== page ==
Ethiopia a Good Bet for Investors




After the smooth transfer of power in the last general election, Ethiopia can be  termed politically stable. It has better law and order, compared to any other African country. I visited the country last year on the invitation of the International Trade Centre (ITC), which is doing a great job of strengthening bilateral trade and investment relations between India and East African countries and guiding local authorities in making Ethiopia the hottest investment destination in Africa.

There is no shortage of labour in Ethiopia. Labour is very cheap, and comfortable with the English language. Wages are as low as 30 dollars a month, and there is no minimum wage for sectors like textiles and apparel. Power is also very cheap as compared to what it costs in India. That may explain why so many apparel manufacturers and retailers are in process of making Ethiopia their manufacturing base. Many Indian businesses such as Arvind Mills and Kanoria Textiles are already operating their manufacturing units in Ethiopia.

The biggest advantage of investing in Ethiopia or any other least developed African country is that they have duty free market access in almost all top consuming markets. Thus, a garment manufacturing unit in Ethiopia can export products to virtually any top consuming destination without paying any duties.

Another big advantage is that a manufacturer based in Ethiopia will have duty free market access in 19 African countries with over 400 million people because of the Common Market for Eastern & Southern Africa (COMESA) membership that it enjoys. No doubt that duties are an important differentiator in manufacturing.

Cultivation of all kinds of tropical fruits and vegetables, and food processing has immense potential in the country so does textile and clothing. Though Ethiopian wages are very low, workers need training in basic skills. This can mean opportunities for vocational training providers.

The country is also beautiful, with a pleasant climate throughout the year. Safety being a non-issue, Ethiopia can become a hot tourist destination like Mauritius, Zanzibar, or Tanzania.

Ethiopia imposes no restrictions on repatriation of profits and dividends. Its tax rates are comparable to India. And the top ministers and officials are highly approachable to prospective investors. People in general are courteous and friendly. Visiting the country was a nice experience for me and it helped remove many of my usual prejudices.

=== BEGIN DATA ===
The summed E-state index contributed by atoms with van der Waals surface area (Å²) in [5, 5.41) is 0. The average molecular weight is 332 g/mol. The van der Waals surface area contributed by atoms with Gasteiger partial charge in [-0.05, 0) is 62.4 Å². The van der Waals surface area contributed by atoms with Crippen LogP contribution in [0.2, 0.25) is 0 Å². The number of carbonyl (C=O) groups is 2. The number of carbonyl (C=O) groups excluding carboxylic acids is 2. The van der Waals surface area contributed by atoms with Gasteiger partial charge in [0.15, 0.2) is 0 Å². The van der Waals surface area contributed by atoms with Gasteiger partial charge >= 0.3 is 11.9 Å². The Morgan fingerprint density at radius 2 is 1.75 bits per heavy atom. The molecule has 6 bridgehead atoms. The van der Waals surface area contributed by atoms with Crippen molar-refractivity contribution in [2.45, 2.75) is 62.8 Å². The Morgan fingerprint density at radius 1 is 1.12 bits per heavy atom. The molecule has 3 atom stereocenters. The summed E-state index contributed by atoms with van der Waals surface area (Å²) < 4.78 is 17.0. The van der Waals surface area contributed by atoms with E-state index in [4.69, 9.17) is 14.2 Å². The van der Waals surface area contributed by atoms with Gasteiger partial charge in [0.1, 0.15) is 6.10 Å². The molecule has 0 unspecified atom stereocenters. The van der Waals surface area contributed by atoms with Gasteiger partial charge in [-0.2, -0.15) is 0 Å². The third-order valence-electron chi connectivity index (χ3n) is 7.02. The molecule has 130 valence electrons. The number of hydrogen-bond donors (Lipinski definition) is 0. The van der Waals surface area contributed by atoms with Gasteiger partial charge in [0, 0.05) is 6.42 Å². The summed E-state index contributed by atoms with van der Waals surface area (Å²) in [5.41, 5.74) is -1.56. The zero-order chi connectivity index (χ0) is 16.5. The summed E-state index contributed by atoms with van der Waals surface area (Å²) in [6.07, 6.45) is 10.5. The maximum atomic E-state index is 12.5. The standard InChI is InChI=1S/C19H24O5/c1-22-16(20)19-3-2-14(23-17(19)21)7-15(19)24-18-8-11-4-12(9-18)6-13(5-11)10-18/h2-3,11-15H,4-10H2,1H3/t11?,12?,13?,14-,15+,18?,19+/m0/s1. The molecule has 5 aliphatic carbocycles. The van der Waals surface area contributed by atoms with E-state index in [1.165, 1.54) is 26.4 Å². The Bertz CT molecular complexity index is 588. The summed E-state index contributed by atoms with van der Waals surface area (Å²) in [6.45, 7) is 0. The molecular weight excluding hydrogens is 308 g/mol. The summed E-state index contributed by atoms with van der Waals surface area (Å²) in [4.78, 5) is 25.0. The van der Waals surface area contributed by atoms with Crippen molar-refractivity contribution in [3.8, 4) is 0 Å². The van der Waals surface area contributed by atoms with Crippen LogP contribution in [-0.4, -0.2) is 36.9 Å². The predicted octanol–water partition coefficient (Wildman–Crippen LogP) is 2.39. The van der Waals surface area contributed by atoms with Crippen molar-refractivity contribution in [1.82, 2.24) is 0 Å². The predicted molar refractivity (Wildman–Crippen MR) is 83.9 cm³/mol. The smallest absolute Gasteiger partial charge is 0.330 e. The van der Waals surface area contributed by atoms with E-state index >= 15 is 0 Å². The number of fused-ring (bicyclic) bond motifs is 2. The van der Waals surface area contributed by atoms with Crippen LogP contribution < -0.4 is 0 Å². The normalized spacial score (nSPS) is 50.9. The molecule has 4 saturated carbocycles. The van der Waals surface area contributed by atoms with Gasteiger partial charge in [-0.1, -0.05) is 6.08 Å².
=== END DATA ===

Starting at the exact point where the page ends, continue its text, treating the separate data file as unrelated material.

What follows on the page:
With the effort to make Africa one common market by 2017-18, Ethiopia has the potential to become a gateway to the fast growing African continent. If that happens, investing in Ethiopia will make even more commercial sense because of the duty free market access it will enjoy in virtually the whole of Asia, Africa, Europe and North America.

Ethiopian WTO membership, which is currently under negotiation, will make its trade policy more predictable and increase its attractiveness as an investment destination. The country is also concluding investment protection treaties and double taxation avoidance treaties with many countries that will make investors more confident about its regulatory regime.

It is not that there are no challenges in doing business in Ethiopia. There are many, with Ethiopia being a land locked country. Thus, despite arrangements for smooth shipment of import and export cargo through Djibouti, its port and Customs infrastructure cannot be termed efficient and cost effective. Being a least developed country, there are other infrastructural bottlenecks related to transport. To address that, Ethiopia is developing a dedicated electrified rail link between Addis Abeba and the Port of Djioubti.

Also to be addressed is the fact that banking and telecoms penetration is very low, even by African standards. Those areas need improvement. Besides, investors face difficulties in securing finance and foreign currency. That calls for the urgent attention of Ethiopian authorities.

Even then, Ethiopia is a good bet for investors. It can give them the right returns.



By RITESH K. SINGH
IS A CORPORATE ECONOMIST AND FELLOW OF THE INTERNATIONAL VISITING LEADERSHIP PROGRAMME (IVLP).

Published on Mar 21,2016 [ Vol 16 ,No 829]


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